Ask your doctor about diathermy, a therapeutic treatment that uses a high-frequency electric current—typically ultrasound with RA patients—to generate heat within body tissues. The deep heat increases blood flow to the area and can speed up healing. After a (painless!) diathermy treatment, your joint should feel less stiff and more relaxed, making it easier to go about your day. Diathermy can be provided by an occupational or physical therapist, your primary care doc, or via referral to an ultrasound technician. If you've got a pacemaker, prosthesis, or intrauterine device (IUD), though, this therapy is not for you.
Or Cool Things Down
For very sharp, acute joint pain, Dr. Smith recommends ice instead of heat. Cold temperatures more quickly ease the swelling involved in inflammation and numb pain for fast and easy flare relief. Wrap ice packs or frozen pea bags in a thin towel and apply directly to the area for about 15 to 20 minutes. Let your skin return to normal temperature before applying ice again. If your gym or local spa has a cryotherapy plunge pool—and if you can make it there without worsening your flare—a short dip in it might be a quick fix for flare discomfort.
Treat Your Feet
For almost everyone with RA, foot and hand pain is a top complaint. Since we use our feet to, you know, walk, they can become especially inflamed. Orthopedic footwear—deep and wide soft-leather shoes—can alleviate pressure on your joints. Wear them whenever you can, even just putzing around at home. If you can't bear to leave the house in these not-so-stylish loafers, put on supportive running shoes instead. Ask your doctor or podiatrist about shoes with rocker soles, too; depending on the type, they can alleviate the load on your forefoot or reduce ankle motion.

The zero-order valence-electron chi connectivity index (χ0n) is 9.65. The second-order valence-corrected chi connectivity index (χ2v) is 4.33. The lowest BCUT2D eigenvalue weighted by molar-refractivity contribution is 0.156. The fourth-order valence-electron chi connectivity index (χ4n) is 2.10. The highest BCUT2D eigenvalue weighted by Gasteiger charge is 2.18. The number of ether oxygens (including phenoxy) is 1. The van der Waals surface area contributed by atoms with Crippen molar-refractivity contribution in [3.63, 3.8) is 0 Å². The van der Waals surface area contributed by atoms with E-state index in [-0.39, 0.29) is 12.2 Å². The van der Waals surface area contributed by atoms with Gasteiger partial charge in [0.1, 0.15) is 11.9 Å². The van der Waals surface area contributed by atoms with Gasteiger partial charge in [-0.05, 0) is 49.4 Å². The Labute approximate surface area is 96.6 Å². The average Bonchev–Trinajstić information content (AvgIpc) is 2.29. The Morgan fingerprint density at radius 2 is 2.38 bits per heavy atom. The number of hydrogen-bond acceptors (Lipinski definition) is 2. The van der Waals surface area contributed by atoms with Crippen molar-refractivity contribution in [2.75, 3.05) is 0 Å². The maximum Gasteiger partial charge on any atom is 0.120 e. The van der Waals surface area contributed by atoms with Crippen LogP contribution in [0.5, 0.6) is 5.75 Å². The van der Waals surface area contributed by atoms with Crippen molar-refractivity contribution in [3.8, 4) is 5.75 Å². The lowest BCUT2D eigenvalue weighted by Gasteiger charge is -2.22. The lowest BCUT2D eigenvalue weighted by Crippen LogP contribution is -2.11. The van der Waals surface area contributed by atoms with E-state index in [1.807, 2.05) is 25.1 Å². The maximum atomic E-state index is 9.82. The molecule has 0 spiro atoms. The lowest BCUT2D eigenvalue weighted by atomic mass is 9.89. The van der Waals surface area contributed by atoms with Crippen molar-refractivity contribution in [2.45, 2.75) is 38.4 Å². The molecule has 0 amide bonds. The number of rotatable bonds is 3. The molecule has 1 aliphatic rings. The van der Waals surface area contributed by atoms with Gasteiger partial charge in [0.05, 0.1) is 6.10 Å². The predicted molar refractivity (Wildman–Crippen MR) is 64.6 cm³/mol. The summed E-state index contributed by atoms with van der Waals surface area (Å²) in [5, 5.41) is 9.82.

Lie Down and Breathe
Myriad studies have shown that meditation and mindfulness can lessen pain and boost mood. But one study found that mindfulness strategies worked better than cognitive behavioral therapy for pain (CBT-P) and arthritis education in reducing morning disability, stress, and fatigue—in both the short and long term for people with RA! The mindfulness techniques included breathing meditations, present-moment awareness, and reminders to savor positive experiences. You don't have to sit in an uncomfortable position to meditate: Just lay down on your bed and focus on your breaths. It's totally OK if you fall asleep!
Flare Basics: Journal of Rheumatology. (2009.) "Developing a Standardized Definition for Disease “Flare” in Rheumatoid Arthritis (OMERACT 9 Special Interest Group)." https://www.jrheum.org/content/36/10/2335?ijkey=6457026174b5a33da7bb014932a315fef1bf3848&keytype2=tf_ipsecsha
BRASS Study: Brigham & Women's Hospital. (2021.) "Brigham and Women's Rheumatoid Arthritis Sequential Study (BRASS)." https://www.brassstudy.org/
Flare Frequency and Duration: Journal of Rheumatology. (2014.) "Flares in Rheumatoid Arthritis: Frequency and Management. A Report from the BRASS Registry." https://www.jrheum.org/content/41/2/227#ref-5
Medication Changes: Journal of Rheumatology. (2019.) "Correlates of Successful Rheumatoid Arthritis Flare Management: Clinician-driven Treatment, Home-based Strategies, & Medication Change."https://www.jrheum.org/content/early/2019/06/11/jrheum.181160
Energy Conservation: Cornell Agricultural Safety and Health Program. (n.d.) "Energy Conservation for a Person with Rheumatoid Arthritis." https://nasdonline.org/1870/d001812/energy-conservation-for-a-person-with-rheumatoid-arthritis.html
Footwear: Current Opinion in Rheumatology. (2011.) "Arthritis, Foot Pain & Shoe Wear: Current Musculoskeletal Research on Feet." https://www.ncbi.nlm.nih.gov/pmc/articles/PMC3132870/